I'm just about to go out and meet some people for dinner. No pictures today, only a lot of words. I'll leave you with this: I'm feeling really, really good about being here. I like these people and today I enjoyed the energy of HCMC. Today's kind of day is absolutely one of my favorite kind of days: meeting people who do the same kind of crazy things I do is pure fun. I think the last person flies in tonight. What will her story be?
(Sorry for the poor grammar and tense changes. Maybe I will edit this later!)
Saturday, August 23, 2008
Anyway, I'm retrieved from the airport by a cute girl named Tu (pronounced "Du") holding a card with my name on it right outside the airport. She introduces herself as the "Director of Student and Staff Relations." During the bus ride (the Mercedes Benz bus is owned by the school) to the hotel (which is in District One, the most interesting district, according to my Eyewitness Travel guide), I ask her what her job entails. At first she says she is not exactly sure, because she is new along with most of the teachers, and then she lists a variety of duties and says, "And I have the most important job there is. I count the days you work and am in charge of payroll!" (she cracks up). Then she hands me a new SIM card loaded with time as well as one million Dong (the name for money here, which is ripe for fun). "Now I am making you a millionnaire!"(cracks up). I ask if Ho Chi Minh is on every bill. "Yes, he is. We call him Uncle Ho!" (cracks up.) "Just like you have Uncle Sam, right?" (cracks up). Well, I guess...except her uncle is real and inspired a gritty movement for independence, I think.
Friday, August 22, 2008
I really, really want a Hello Kitty meal.
Saturday, August 16, 2008
I posted about another taco bus last summer, one just south of this one in Columbia City "Taco Bus=Happiness." That bus is great, but JP, who knows both humbao AND tacos (and what else, JP?), was quick to set me straight. And I listen to JP. Ever since December, I have taken at least one person per month to the bus (which you actually climb into to order, instead of ordering through the window) and my efforts have resulted in many conversions. The truth is that there is no better taco, in Seattle or Mexico (or Texas, so I've been told). My search has been thorough. Now, only through this posting, can I continue to spread the word while I am gone.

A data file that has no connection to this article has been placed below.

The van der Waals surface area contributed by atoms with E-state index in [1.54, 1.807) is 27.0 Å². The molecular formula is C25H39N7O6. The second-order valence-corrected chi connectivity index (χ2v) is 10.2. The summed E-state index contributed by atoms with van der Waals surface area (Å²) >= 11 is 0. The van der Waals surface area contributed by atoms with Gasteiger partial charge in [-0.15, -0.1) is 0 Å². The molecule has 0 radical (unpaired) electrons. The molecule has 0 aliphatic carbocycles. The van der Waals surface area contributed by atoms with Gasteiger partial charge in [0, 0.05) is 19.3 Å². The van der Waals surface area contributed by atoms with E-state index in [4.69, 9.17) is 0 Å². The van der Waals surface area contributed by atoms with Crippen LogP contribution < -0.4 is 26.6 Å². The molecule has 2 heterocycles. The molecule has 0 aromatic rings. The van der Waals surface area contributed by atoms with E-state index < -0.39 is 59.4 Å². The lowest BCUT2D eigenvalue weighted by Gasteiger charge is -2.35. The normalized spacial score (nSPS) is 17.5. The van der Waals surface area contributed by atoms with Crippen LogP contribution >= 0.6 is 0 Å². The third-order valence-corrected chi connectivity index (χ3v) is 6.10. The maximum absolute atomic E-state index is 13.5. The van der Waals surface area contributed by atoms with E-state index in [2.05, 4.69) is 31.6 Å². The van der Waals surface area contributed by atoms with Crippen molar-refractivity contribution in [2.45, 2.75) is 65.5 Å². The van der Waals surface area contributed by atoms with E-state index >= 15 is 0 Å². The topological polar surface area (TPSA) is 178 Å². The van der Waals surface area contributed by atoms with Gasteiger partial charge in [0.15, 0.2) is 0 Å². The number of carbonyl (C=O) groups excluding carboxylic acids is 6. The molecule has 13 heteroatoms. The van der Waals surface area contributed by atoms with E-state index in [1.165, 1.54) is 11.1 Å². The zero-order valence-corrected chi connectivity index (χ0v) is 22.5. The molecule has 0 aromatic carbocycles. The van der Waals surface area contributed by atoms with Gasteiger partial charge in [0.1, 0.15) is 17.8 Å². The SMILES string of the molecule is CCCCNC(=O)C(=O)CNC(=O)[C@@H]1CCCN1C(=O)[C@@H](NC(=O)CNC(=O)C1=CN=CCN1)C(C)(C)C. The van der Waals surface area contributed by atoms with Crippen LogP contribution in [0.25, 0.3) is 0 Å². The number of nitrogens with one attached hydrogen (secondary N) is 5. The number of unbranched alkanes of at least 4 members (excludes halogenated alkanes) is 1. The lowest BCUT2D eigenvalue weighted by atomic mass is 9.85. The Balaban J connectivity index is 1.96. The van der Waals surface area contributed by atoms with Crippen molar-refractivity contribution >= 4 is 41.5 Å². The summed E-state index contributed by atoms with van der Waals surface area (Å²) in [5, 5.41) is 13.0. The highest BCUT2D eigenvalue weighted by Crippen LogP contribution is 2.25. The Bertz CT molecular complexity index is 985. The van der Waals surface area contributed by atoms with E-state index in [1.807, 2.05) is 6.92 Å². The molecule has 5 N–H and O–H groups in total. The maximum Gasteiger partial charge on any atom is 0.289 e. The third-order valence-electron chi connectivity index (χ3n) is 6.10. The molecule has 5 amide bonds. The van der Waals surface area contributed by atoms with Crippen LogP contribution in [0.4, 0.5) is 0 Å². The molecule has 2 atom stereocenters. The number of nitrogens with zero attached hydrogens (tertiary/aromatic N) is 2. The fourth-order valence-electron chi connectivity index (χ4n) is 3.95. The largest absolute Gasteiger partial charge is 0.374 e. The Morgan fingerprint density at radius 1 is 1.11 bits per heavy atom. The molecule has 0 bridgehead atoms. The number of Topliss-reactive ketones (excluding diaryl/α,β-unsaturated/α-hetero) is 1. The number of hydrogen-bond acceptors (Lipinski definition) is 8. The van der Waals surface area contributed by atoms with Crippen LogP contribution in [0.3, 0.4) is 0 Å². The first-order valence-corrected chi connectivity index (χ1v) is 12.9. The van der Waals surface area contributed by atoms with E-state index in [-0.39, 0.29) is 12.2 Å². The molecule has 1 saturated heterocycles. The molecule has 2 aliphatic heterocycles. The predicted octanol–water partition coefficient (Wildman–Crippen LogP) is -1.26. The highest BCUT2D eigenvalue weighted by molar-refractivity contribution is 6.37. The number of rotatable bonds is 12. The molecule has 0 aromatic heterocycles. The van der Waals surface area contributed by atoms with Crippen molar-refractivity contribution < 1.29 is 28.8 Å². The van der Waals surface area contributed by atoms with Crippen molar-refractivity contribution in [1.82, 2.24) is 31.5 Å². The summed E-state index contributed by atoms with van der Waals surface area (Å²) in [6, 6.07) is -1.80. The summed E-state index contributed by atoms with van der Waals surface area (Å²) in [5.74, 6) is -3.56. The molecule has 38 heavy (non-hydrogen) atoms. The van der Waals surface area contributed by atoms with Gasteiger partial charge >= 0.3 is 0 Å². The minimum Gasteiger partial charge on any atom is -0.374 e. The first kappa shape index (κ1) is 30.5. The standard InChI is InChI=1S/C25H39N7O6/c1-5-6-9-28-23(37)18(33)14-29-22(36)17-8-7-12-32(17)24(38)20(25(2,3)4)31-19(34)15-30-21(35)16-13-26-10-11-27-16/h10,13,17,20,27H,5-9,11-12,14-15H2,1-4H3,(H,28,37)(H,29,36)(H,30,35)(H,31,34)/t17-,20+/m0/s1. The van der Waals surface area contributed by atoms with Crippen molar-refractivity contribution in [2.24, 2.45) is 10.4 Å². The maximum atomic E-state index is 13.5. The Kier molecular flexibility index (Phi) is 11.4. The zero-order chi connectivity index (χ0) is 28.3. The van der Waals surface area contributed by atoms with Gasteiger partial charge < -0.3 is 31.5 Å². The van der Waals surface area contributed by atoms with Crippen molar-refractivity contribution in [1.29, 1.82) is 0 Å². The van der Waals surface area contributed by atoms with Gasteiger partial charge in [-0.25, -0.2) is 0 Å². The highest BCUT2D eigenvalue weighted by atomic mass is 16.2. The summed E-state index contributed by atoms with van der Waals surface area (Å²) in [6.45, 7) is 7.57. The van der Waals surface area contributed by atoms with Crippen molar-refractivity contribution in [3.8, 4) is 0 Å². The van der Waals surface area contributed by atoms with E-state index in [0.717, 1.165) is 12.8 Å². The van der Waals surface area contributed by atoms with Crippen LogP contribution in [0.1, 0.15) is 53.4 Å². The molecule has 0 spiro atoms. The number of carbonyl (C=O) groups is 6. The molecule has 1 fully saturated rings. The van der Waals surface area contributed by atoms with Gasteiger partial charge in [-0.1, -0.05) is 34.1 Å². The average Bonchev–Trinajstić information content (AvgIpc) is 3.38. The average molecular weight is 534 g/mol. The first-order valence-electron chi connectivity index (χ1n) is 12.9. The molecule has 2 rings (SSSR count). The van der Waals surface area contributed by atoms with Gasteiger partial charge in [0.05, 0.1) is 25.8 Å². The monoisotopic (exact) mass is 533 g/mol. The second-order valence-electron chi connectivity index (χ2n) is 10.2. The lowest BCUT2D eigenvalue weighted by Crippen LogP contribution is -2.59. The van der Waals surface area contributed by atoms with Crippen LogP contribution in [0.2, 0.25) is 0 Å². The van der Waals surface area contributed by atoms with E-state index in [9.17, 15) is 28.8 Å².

Here is what I order, every single time, clockwise from the left: 1) Mulita with avocado 2) Sopita 3) Taco. And I always get them with carnitas: roasted pork, rendered crispy fat on the edges. Squeeze a lime on all of it and don't forget the hot sauce.
Go forth, and tell me when you do.
Friday, August 15, 2008
But then I pulled out card #2 and felt chills. Look at it! I had forgotten about these completely. If that is not a Vietnamese child, maybe she is Cambodian, but still...by the way, I just got word I am teaching sixth grade instead of high school. What age is this child, anyway? And is that the universe in the background? With a transparent plastic bag? Did my soul know about the beginning of my quest and the end result of it back in January? Did it know it was going to last most of the summer until I had two weeks to pick up my life and rent my condo? Could it maybe have given me just a little heads up, if so?
Wednesday, August 06, 2008
viewing for a K-5 position. I thought, well, that will be different and I want different. Then I was told they had an opening in high school social studies. I thought, well, OK. Then they found out that English was my "thing." The end of the story: I will be teaching English at the American International School in Ho Chi Minh City, Vietnam. That's right...two nights ago, I bought a one-way ticket to Saigon. Pushing the "purchase" button for a one way ticket to Saigon was a little weird.
When I called to tell my parents, my mom responded with the usual. "We never know what you're going to tell us when you call." I responded with, "Just think how I feel." This couldn't be any more last-minute.